request-key man page

request-key — handle key instantiation callback requests from the kernel

Synopsis

/sbin/request-key <op> <key> <uid> <gid> <threadring> <processring> <sessionring> [<info>]

Description

This program is invoked by the kernel when the kernel is asked for a key that it doesn't have immediately available. The kernel creates a partially set up key and then calls out to this program to instantiate it. It is not intended to be called directly.

However, for debugging purposes, it can be given some options on the command line:

-d

Turn on debugging mode.  In this mode, no attempts are made to access any keys and, if a handler program is selected, it won't be executed; instead, this program will print a message and exit 0.

-D

In debugging mode, use the proposed key description specified with this rather than the sample ("user;0;0;1f0000;debug:1234") built into the program.

-l

Use configuration from the current directory.  The program will use request-key.d/* and request-key.conf from the current directory rather than from /etc.

-n

Don't log to the system log.  Ordinarily, error messages and debugging messages will be copied to the system log - this will prevent that.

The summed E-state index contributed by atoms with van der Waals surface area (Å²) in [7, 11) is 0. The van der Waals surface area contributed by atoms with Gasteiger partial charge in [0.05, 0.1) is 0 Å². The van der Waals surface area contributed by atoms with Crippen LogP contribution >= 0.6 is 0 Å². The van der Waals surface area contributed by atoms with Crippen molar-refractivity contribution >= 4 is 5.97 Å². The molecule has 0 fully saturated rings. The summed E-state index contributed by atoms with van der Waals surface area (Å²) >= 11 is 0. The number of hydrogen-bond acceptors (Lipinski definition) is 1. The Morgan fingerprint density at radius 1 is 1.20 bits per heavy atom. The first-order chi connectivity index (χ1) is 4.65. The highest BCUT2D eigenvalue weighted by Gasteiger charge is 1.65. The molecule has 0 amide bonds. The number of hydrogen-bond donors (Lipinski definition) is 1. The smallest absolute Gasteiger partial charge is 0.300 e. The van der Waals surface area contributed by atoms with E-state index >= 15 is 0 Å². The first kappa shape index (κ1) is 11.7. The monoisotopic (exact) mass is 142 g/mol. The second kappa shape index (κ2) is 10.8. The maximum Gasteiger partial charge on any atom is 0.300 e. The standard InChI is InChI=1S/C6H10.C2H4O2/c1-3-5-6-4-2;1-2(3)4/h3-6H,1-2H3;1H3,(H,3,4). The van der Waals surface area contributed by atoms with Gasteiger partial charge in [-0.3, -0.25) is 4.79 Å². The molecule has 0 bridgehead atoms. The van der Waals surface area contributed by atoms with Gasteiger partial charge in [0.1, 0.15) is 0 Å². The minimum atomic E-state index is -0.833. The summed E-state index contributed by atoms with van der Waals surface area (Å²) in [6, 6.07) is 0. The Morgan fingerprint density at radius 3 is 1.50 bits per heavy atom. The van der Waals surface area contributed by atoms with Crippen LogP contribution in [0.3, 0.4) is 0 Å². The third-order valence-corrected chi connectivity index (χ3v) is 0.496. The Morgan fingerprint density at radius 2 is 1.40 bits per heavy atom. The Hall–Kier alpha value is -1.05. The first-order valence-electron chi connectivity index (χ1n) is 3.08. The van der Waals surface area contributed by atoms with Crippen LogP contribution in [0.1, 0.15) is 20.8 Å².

-v

Turn on debugging output.  This may be specified multiple times to produce increasing levels of verbosity.

--version

Print the program version and exit.

Errors

All errors will be logged to the syslog.

Files

/etc/request-key.d/*.conf Individual configuration files.

/etc/request-key.conf Fallback configuration file.

See Also

keyctl(1), request-key.conf(5), keyrings(7)

Referenced By

cifs.idmap(8), cifs.upcall(8), keyctl(1), keyctl(2), keyctl_instantiate(3), keyctl_set_reqkey_keyring(3), key.dns_resolver(8), keyrings(7), keyutils(7), nfsidmap(8), request_key(2).

15 Nov 2011 Linux Key Management Utilities